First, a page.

Home > Credit 101 > Does Getting a Co-Signer Hurt My Credit?

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When you don’t have a credit score good enough to get a loan, it’s easy to feel stuck. It takes credit to build credit, after all. Some borrowers turn to friends and family to help. Specifically, they may ask someone in their life to co-sign for them.

When someone co-signs for an account on your behalf, they’re essentially allowing a lender to come after them for any outstanding balance if you default on your debt. They’re on the hook if you don’t pay, and that account will appear on their credit report as well as yours.

But what about the beneficiary of a co-signed account? You’re also responsible for the loan payments, and your credit scores will suffer if you default as well. So will a co-signed account impact your credit scores any differently than an account you have on your own?

A commenter, Caitlin K, recently asked us whether a mortgage lender would frown upon a co-signed account:

If my mom co-signed on a credit card with me a few years ago for a limit of $5K and is still on the account, will this look bad if I am now trying to purchase a home? My score is at a 691. I’ve also got a credit card on my own for $3,300. I’ve heard different responses whether it matters to have complete standing credit vs having a co-signer on an account.

First, it’s important to understand the difference between a co-signer and an authorized user. If Caitlin’s mom had made her an authorized user on a credit card, there’s potential that, yes, depending on the credit scoring model used for her mortgage application, this credit card account could impact her ability to get the loan. Why is that?

In the past, some people with no credit or bad credit have tried to pay people with good credit to make them authorized users. The practice is called “piggybacking,” and it’s controversial. Parents often use it to help their college-aged kids build credit early so they can get approved for accounts on their own, but the “pay for play” scenario is frowned upon by lenders. That’s why some of the newer credit scoring models (FICO 8 is a prime example) have changed their algorithms to figure out who is legitimately piggybacking and who is paying for someone else’s good credit.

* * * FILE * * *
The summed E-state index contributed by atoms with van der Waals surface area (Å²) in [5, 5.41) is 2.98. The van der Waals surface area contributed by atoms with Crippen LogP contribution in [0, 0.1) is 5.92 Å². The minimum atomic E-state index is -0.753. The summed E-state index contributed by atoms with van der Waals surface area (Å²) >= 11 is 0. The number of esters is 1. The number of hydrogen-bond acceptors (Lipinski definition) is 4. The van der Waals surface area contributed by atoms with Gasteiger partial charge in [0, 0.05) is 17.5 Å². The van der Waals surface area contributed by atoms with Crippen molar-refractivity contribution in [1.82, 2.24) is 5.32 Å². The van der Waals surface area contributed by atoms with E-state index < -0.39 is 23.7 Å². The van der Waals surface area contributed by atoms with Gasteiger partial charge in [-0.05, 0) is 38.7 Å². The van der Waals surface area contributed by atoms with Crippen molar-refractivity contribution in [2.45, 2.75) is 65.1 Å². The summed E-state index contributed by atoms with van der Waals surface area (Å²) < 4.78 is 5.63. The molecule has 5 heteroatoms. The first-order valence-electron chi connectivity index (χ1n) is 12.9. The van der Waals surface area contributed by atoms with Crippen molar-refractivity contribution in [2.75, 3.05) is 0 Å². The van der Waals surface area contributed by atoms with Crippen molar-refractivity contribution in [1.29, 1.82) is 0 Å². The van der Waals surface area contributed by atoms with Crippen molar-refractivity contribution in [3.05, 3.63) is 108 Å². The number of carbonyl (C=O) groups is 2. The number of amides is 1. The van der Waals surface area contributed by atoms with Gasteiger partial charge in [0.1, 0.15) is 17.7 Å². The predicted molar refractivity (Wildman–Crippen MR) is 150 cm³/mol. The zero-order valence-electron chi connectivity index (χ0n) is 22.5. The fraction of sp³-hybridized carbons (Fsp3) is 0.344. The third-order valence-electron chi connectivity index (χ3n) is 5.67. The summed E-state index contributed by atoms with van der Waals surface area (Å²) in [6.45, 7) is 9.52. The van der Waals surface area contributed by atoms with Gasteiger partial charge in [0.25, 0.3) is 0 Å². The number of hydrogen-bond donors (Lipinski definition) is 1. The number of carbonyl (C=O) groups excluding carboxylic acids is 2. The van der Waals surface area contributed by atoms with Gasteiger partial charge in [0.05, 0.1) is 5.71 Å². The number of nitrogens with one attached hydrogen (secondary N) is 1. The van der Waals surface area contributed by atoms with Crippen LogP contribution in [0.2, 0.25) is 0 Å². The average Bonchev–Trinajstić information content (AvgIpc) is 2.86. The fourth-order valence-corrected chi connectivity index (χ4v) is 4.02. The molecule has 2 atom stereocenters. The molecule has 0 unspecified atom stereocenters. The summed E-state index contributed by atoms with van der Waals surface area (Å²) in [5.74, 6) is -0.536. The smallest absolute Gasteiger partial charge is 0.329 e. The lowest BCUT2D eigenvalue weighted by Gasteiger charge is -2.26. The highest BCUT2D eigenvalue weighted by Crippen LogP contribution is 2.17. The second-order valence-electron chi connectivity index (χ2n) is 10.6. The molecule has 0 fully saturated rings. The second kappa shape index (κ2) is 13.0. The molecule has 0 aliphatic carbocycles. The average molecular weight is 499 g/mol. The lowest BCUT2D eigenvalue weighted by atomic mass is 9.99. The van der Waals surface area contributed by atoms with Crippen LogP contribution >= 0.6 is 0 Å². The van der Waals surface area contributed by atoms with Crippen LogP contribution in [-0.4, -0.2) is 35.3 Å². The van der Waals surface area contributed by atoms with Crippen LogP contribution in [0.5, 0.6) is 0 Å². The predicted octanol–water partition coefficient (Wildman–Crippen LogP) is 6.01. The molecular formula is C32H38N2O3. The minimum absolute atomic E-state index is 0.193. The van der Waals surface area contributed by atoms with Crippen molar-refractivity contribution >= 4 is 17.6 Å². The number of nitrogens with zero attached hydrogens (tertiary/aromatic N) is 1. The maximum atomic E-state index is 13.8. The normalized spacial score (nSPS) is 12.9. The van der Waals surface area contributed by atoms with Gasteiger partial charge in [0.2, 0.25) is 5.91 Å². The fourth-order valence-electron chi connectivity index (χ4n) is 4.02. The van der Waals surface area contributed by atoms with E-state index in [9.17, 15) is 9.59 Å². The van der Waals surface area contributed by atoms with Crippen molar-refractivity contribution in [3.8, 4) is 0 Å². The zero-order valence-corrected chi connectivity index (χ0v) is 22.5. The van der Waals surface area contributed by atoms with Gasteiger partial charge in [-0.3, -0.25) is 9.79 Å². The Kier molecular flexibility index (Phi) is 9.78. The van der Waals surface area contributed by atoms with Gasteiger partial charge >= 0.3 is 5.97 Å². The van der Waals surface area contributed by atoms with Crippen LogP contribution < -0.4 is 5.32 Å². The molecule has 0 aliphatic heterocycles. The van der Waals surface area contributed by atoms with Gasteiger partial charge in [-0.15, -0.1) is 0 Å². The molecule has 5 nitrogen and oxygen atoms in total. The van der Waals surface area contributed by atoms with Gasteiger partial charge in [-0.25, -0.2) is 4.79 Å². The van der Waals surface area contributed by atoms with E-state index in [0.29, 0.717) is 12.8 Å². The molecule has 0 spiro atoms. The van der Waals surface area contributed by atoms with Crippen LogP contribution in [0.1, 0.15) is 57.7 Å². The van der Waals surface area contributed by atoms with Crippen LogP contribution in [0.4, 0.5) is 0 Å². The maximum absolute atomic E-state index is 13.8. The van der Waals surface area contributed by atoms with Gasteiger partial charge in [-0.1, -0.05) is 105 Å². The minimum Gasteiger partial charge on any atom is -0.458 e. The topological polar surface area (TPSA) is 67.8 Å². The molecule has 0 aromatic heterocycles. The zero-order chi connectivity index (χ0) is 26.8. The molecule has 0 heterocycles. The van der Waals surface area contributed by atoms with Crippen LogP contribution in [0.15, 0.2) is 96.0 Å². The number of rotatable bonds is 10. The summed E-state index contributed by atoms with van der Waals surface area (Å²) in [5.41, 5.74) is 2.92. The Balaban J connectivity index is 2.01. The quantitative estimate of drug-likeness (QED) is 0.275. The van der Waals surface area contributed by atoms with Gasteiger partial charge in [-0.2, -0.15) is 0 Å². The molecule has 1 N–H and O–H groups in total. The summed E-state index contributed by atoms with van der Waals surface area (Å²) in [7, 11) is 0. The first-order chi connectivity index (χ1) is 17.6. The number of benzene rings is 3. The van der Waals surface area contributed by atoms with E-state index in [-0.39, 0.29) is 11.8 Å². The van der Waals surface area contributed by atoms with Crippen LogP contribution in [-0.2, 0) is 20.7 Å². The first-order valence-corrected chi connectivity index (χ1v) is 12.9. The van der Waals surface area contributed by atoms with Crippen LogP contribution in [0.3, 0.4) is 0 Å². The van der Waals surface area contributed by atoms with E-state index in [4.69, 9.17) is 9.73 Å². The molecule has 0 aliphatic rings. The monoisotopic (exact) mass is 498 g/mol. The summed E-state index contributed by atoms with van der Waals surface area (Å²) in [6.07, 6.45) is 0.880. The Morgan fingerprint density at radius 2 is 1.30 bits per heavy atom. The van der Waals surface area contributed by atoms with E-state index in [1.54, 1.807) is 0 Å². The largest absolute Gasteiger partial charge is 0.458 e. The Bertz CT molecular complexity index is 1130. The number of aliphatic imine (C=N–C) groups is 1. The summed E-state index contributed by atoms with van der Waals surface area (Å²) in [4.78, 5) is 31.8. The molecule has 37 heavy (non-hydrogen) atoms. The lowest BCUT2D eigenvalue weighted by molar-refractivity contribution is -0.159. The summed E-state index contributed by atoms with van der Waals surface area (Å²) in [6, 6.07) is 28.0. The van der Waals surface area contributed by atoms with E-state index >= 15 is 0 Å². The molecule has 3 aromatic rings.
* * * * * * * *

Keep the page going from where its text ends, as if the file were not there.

There’s good news here for Caitlin. First off, she says she’s on her mother’s account — which, were she an authorized user, would be likely viewed as legitimate. (Legitimate authorized users include spouses, parents and children; anyone who would have a legitimate relationship with the primary account holder and a reason to share access on their account.)

More pointedly, co-signed credit accounts aren’t authorized user accounts when it comes to credit scoring.

“A co-signed account is treated no differently by any of the scoring models than an account held either individually or jointly,” said Barry Paperno, a credit scoring expert who worked at FICO and now writes for SpeakingofCredit.com.

If you’re wondering how your co-signed accounts are impacting you, you can see where your credit scores currently stand for free on Credit.com.

Next Steps for Caitlin

Just because the credit scoring model won’t consider her co-signed account differently for credit scoring purposes doesn’t mean that Caitlin doesn’t have some things to think about before applying for her mortgage. First off, she should check her credit reports and make sure all the information on there is accurate. Not every lender will disclose the credit scoring model they’ll use for your mortgage approval, or even which credit bureau’s data will be their source. So it’s a good idea to get a copy of your credit reports for free from each of the major credit reporting agencies (you can get a free copy from each once a year at AnnualCreditReport.com).

If you see an error on your credit reports, you can dispute it with the bureau, which can take 30 days to get resolved. So it’s best to do this as early in the home-buying process as possible. If you find multiple errors or just don’t want to go through the process yourself, you can also hire a credit repair company to help. (Here’s a quick guide to picking a good one.)

More on Mortgages & Homebuying:

Image: AntonioGuillem

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